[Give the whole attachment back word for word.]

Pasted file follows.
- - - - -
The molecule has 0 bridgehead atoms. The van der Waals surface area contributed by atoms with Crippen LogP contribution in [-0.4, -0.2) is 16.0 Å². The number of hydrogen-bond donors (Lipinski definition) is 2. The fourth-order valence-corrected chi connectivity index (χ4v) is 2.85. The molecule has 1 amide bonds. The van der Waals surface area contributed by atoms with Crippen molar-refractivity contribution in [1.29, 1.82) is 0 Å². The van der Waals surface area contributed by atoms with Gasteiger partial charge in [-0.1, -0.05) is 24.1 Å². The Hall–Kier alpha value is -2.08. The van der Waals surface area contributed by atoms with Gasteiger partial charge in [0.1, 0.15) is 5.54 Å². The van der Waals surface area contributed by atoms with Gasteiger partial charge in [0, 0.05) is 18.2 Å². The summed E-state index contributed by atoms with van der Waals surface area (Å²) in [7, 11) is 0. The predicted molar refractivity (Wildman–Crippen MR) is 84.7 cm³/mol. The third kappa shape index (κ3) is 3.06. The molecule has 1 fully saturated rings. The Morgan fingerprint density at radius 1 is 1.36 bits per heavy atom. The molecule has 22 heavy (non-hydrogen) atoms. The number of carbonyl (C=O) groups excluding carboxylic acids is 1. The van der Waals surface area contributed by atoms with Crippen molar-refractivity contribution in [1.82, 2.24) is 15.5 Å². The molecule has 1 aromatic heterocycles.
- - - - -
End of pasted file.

The molecule has 0 bridgehead atoms. The van der Waals surface area contributed by atoms with Crippen LogP contribution in [-0.4, -0.2) is 16.0 Å². The number of hydrogen-bond donors (Lipinski definition) is 2. The fourth-order valence-corrected chi connectivity index (χ4v) is 2.85. The molecule has 1 amide bonds. The van der Waals surface area contributed by atoms with Crippen molar-refractivity contribution in [1.29, 1.82) is 0 Å². The van der Waals surface area contributed by atoms with Gasteiger partial charge in [-0.1, -0.05) is 24.1 Å². The Hall–Kier alpha value is -2.08. The van der Waals surface area contributed by atoms with Gasteiger partial charge in [0.1, 0.15) is 5.54 Å². The van der Waals surface area contributed by atoms with Gasteiger partial charge in [0, 0.05) is 18.2 Å². The summed E-state index contributed by atoms with van der Waals surface area (Å²) in [7, 11) is 0. The predicted molar refractivity (Wildman–Crippen MR) is 84.7 cm³/mol. The third kappa shape index (κ3) is 3.06. The molecule has 1 fully saturated rings. The Morgan fingerprint density at radius 1 is 1.36 bits per heavy atom. The molecule has 22 heavy (non-hydrogen) atoms. The number of carbonyl (C=O) groups excluding carboxylic acids is 1. The van der Waals surface area contributed by atoms with Crippen molar-refractivity contribution in [1.82, 2.24) is 15.5 Å². The molecule has 1 aromatic heterocycles.